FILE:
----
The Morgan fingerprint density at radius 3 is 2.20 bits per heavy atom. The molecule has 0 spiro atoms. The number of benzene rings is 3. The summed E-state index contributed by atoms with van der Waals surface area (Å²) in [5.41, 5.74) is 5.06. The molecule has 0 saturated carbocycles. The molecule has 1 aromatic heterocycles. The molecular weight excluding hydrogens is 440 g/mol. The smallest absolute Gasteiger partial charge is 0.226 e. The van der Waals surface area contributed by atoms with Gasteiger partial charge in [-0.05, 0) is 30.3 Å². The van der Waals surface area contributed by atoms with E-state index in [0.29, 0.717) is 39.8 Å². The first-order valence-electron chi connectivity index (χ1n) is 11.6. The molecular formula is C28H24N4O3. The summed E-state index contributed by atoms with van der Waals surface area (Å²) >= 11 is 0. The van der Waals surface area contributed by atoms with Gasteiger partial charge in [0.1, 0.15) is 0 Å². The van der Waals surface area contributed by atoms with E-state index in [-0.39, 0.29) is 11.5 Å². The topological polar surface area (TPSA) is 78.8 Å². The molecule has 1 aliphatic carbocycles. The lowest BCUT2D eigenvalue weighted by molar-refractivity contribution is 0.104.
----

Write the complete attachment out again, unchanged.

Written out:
The Morgan fingerprint density at radius 3 is 2.20 bits per heavy atom. The molecule has 0 spiro atoms. The number of benzene rings is 3. The summed E-state index contributed by atoms with van der Waals surface area (Å²) in [5.41, 5.74) is 5.06. The molecule has 0 saturated carbocycles. The molecule has 1 aromatic heterocycles. The molecular weight excluding hydrogens is 440 g/mol. The smallest absolute Gasteiger partial charge is 0.226 e. The van der Waals surface area contributed by atoms with Gasteiger partial charge in [-0.05, 0) is 30.3 Å². The van der Waals surface area contributed by atoms with E-state index in [0.29, 0.717) is 39.8 Å². The first-order valence-electron chi connectivity index (χ1n) is 11.6. The molecular formula is C28H24N4O3. The summed E-state index contributed by atoms with van der Waals surface area (Å²) >= 11 is 0. The van der Waals surface area contributed by atoms with Gasteiger partial charge in [0.1, 0.15) is 0 Å². The van der Waals surface area contributed by atoms with E-state index in [-0.39, 0.29) is 11.5 Å². The topological polar surface area (TPSA) is 78.8 Å². The molecule has 1 aliphatic carbocycles. The lowest BCUT2D eigenvalue weighted by molar-refractivity contribution is 0.104.